I Hate My NuWave Again

My family began arriving at twelve thirty today for our Easter celebration. My job was to make a ham and theirs was to bring side dishes. What a great chance to retry my Nu-Wave cooker to make a spiral ham. The last time I did this I set the ham so the bone was horizontal and the cuts were vertical. The ham fanned out like a deck of cards, and the individual slices were roasted to ham chips. The thing was crunchy to eat, flavorful, but crunchy. This time I decided to set the ham vertically so the slices were horizontal and they wouldn’t fan. I will be vindicated I told myself, I will show this group of skeptical children that I am the Master of the Nu-Wave. Wrong! The ham didn’t fan, but the edges got crispy. It was also over done. Once again the cooker I love so much became the cooker I hate with a vengeance. The tip of the meat nearest the heat element was charcoal broiled and so tough my electric knife wouldn’t cut through it.

In order to save my self esteem after Grace I announced that three years ago I retired from hosting the big holiday dinners. I told my kids it was time for me to pass the baton to them, and to remind them of why I retired, “I present you with a burnt offering.”

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I Hate My Nu-Wave

It wasn’t long ago when I posted a short piece titled “I Love My Nu-Wave” about how great my Nu-Wave infrared cooker is. Oh how I gave it lauds. It is a great cooker, but on Easter Sunday, I learned its limit. We invited the family for dinner. Grandma Peggy and I decided to put a ham on the table. I decided to use the Nu-Wave. I have never cooked a ham this way before, but the cooker works so good on everything else I’ve tried why not use it on the ham?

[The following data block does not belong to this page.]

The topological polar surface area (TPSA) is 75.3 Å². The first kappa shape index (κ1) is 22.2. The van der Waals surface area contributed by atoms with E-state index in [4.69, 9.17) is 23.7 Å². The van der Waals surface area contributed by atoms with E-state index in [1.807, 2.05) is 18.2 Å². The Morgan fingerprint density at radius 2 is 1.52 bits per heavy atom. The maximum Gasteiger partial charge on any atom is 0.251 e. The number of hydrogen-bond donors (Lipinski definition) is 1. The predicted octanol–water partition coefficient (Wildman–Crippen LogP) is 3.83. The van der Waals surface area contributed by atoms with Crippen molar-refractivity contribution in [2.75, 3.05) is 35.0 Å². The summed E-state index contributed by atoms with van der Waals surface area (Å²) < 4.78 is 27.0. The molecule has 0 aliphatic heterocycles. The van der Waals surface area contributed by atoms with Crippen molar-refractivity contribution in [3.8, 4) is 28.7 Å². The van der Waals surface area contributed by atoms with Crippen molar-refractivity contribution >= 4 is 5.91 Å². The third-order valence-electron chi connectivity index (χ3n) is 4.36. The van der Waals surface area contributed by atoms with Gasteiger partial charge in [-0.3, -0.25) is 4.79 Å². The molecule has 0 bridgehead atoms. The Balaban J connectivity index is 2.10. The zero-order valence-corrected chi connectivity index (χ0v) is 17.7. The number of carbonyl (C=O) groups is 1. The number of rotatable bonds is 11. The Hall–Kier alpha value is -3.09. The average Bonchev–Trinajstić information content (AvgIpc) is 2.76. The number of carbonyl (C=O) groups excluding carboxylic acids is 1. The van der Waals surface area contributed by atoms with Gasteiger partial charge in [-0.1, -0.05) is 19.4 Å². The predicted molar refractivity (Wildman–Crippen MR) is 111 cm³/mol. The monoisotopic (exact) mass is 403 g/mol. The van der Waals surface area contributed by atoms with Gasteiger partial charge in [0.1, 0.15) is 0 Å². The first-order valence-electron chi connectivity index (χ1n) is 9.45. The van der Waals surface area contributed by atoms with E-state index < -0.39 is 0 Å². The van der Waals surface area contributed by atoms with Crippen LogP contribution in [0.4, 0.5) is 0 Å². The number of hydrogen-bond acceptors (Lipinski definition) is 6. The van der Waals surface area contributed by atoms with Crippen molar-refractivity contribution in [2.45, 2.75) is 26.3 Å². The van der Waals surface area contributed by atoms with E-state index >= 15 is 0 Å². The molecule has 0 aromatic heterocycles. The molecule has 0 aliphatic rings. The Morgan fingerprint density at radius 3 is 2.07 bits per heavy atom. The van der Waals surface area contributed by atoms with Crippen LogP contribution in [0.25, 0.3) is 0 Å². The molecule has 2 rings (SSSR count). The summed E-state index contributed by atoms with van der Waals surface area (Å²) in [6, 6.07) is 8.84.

The cooking chart instructed to give it fifteen minutes per pound. The ham we bought was ten pounds. That translates into one hundred and fifty minutes, or two and a half hours. Not bad for a chunk of meat that large. We asked our guests to arrive in time for a four o’clock dinner. I made a note to start the ham at one o’clock.

Everything was going on schedule and as planned. Then it happened. What? I’ve left out the part about this being a spiral  cut ham.  I placed the ham into the cooker with the bone horizontal. The traditional way. I placed the cooking dome over the ham and set the timer.

An hour later the aroma of fresh-baked ham filled the house. I love the smell of freshly baked ham. Something told me to check things out. I stopped the machine and lifted the dome. There was the ham with the spiral slices fanned out like a blooming onion. The outer one inch of the edges were dark red, no, they were black. When the ham fanned, the individual slices exposed themselves to the heater and cooked rapidly. Thank God, a section in the center was still pink, and edible.

I checked the internal temperature.  It was ready after one hour, and the guests don’t arrive for another hour and a half. I tore off a piece of the dark red outer edge and popped it into my mouth. Yep, it was crunchy, but still tasty. Grandma Peggy got on the phone and called our guests and explained. She asked them to come earlier if they could. Since the guests were all of our children, they did us the favor.

Instead of serving at four, we served at three. I explained my error in cooking and presented the ham on a platter. I suggested that they eat the pink parts only. To my surprise several of the kids loved the crunchy outer pork chips. The company politely said nothing and ate the burnt offering. Actually, many feasted on the sides.

After the party ended, it occurred to me that I should have stood the ham on end.  Oh well, next time.

I Love My Nu-Wave

I Love My Nu-Wave Cooker

Cooking is something that eluded me until I was forced into it. Then, I wanted to be Emiril overnight. I began watching cooking shows on TV to learn. Between the Food Channel with Emiril, Rachel, Mario, Bobby, Paula, Julia, Martha (yes I confess I watched Martha), and the memories of watching my mother in the kitchen I learned the basics.